DOE Releases RFI to Achieve Rail Sector Decarbonization (UPDATED, 1/17)

Written by Carolina Worrell, Senior Editor
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Recognizing that the rail sector generates 2% of U.S. transportation greenhouse gas (GHG) emissions, the Department of Energy (DOE) on Nov. 17 released a Request for Information (RFI) to understand applicable decarbonization strategies.

According to DOE, the purpose of the RFI, titled Progression to Net-Zero Emission Propulsion Technologies for the Rail Sector, is to “solicit feedback from industry, academia, research laboratories, government agencies, other stakeholders, and the public on issues related to alternative propulsion technology advancement within the rail sector and achieving net-zero GHG emissions.”

The Biden-Harris Administration, DOE says, has established “ambitious goals to address global climate change and is committed to developing and implementing robust and actionable transportation decarbonization strategies.” In January 2023, DOE, the U.S. Department of Transportation (USDOT), the U.S. Department of Housing and Urban Development (HUD), and the U.S. Environmental Protection Agency (EPA) released the U.S. National Blueprint for Transportation Decarbonization, a “landmark interagency framework” to eliminate emissions from the transportation sector—including rail—by 2050. This significant transition, DOE says, requires rail supply chain coordination, including alternative fuel production, feedstock supply, locomotive engine manufacturing, safety implementation, customer demand, and government regulation.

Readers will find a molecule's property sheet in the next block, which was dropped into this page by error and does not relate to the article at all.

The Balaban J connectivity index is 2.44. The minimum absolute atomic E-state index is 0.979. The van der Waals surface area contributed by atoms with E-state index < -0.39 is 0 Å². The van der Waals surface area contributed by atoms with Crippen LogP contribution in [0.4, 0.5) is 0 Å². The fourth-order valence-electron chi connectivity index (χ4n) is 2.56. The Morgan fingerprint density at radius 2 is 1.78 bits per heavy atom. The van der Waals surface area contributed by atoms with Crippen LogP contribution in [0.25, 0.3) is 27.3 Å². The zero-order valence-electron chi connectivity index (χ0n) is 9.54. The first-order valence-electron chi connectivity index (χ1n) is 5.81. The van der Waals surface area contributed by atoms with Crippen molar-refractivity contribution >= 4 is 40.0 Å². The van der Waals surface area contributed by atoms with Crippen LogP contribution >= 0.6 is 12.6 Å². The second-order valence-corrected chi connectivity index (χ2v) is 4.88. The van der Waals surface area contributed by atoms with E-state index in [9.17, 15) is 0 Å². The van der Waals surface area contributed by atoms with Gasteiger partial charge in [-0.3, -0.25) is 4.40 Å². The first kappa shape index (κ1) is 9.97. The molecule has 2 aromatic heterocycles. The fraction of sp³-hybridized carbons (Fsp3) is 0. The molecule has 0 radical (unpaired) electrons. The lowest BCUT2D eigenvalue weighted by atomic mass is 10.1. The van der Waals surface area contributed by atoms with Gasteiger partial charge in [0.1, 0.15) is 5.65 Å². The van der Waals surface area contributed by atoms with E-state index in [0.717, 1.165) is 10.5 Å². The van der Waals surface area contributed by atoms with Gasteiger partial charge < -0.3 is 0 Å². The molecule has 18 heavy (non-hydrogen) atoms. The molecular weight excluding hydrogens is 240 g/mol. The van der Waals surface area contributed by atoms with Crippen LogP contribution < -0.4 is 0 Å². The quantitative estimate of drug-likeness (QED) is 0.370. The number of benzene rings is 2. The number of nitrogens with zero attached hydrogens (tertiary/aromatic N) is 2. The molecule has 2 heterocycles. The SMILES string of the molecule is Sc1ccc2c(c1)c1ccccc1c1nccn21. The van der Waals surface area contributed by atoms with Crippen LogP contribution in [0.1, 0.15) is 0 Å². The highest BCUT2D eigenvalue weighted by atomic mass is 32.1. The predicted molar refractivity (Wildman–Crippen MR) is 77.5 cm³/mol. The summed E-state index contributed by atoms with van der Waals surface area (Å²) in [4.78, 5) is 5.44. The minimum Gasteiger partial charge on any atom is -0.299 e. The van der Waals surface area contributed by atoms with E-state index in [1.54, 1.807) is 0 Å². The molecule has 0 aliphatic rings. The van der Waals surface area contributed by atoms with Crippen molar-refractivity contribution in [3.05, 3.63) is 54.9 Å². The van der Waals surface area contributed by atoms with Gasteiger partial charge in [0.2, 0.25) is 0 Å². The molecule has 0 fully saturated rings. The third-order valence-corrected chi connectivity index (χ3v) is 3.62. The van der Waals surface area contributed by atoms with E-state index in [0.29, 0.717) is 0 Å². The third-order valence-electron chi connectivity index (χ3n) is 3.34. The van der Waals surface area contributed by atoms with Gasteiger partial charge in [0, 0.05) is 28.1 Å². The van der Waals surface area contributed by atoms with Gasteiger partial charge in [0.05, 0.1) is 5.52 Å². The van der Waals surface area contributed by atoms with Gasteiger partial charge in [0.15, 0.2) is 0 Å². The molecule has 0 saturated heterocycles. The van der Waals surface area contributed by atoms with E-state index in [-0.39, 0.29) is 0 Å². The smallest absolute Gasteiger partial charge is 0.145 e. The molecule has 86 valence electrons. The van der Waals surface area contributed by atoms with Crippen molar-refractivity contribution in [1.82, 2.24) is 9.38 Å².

To develop a national strategy to decarbonize the rail sector, DOE says two critical questions must be addressed:

  1. “Which alternative rail propulsion technologies are most promising technically and economically?
  2. “What is the timeline for the rail sector to transition to net-zero emission technologies?”

The net-zero emission propulsion technologies under consideration for the intent of the RFI for transitional, interim use until 2030 are: biodiesel, renewable diesel, ammonia, methanol, hydrogen fueled internal combustion engines, and ethanol. The technologies under consideration for mid- to long-term use include hydrogen fuel cells, batteries (tenders or built-in), direct electrification (catenary), or a combination of different technologies.

Jointly released by DOE’s Bioenergy Technologies Office (BETO), Vehicle Technologies Office, and Hydrogen and Fuel Cell Technologies Office, the RFI “aims to collect knowledge from stakeholders to guide actions regarding future propulsion technologies, research and infrastructure investments, and coordination to ensure the rail sector is meeting or exceeding U.S. decarbonization milestones,” according to DOE.

Responses to the RFI, which can be found here and here, must be submitted electronically no later than Feb. 12, 2024.

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